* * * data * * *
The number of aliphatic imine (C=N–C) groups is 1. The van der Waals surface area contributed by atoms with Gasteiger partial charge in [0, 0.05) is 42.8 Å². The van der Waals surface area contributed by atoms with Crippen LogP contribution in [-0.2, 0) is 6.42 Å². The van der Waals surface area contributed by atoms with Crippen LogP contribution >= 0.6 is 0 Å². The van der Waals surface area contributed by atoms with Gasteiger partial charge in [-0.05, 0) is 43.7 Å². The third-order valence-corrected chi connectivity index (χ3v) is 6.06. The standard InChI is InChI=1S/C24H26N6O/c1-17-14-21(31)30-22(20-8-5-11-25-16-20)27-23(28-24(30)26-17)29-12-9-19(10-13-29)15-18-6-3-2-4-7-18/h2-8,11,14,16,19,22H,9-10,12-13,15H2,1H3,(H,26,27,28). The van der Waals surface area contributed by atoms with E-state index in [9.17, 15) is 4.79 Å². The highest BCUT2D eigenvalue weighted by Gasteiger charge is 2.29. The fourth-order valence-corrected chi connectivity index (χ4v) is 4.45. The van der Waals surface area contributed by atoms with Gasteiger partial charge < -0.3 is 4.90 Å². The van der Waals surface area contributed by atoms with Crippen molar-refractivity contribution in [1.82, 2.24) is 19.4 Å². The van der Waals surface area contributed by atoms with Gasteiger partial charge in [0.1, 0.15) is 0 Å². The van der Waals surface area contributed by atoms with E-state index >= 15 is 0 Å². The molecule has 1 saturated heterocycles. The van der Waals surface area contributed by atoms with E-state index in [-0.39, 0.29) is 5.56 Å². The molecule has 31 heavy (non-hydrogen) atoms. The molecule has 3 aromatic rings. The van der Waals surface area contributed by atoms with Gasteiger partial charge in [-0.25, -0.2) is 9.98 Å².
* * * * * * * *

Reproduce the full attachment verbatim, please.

The number of aliphatic imine (C=N–C) groups is 1. The van der Waals surface area contributed by atoms with Gasteiger partial charge in [0, 0.05) is 42.8 Å². The van der Waals surface area contributed by atoms with Crippen LogP contribution in [-0.2, 0) is 6.42 Å². The van der Waals surface area contributed by atoms with Crippen LogP contribution >= 0.6 is 0 Å². The van der Waals surface area contributed by atoms with Gasteiger partial charge in [-0.05, 0) is 43.7 Å². The third-order valence-corrected chi connectivity index (χ3v) is 6.06. The standard InChI is InChI=1S/C24H26N6O/c1-17-14-21(31)30-22(20-8-5-11-25-16-20)27-23(28-24(30)26-17)29-12-9-19(10-13-29)15-18-6-3-2-4-7-18/h2-8,11,14,16,19,22H,9-10,12-13,15H2,1H3,(H,26,27,28). The van der Waals surface area contributed by atoms with E-state index in [9.17, 15) is 4.79 Å². The highest BCUT2D eigenvalue weighted by Gasteiger charge is 2.29. The fourth-order valence-corrected chi connectivity index (χ4v) is 4.45. The van der Waals surface area contributed by atoms with Gasteiger partial charge < -0.3 is 4.90 Å². The van der Waals surface area contributed by atoms with Crippen molar-refractivity contribution in [1.82, 2.24) is 19.4 Å². The van der Waals surface area contributed by atoms with Gasteiger partial charge in [0.1, 0.15) is 0 Å². The van der Waals surface area contributed by atoms with E-state index >= 15 is 0 Å². The molecule has 1 saturated heterocycles. The van der Waals surface area contributed by atoms with E-state index in [-0.39, 0.29) is 5.56 Å². The molecule has 31 heavy (non-hydrogen) atoms. The molecule has 3 aromatic rings. The van der Waals surface area contributed by atoms with Gasteiger partial charge in [-0.25, -0.2) is 9.98 Å².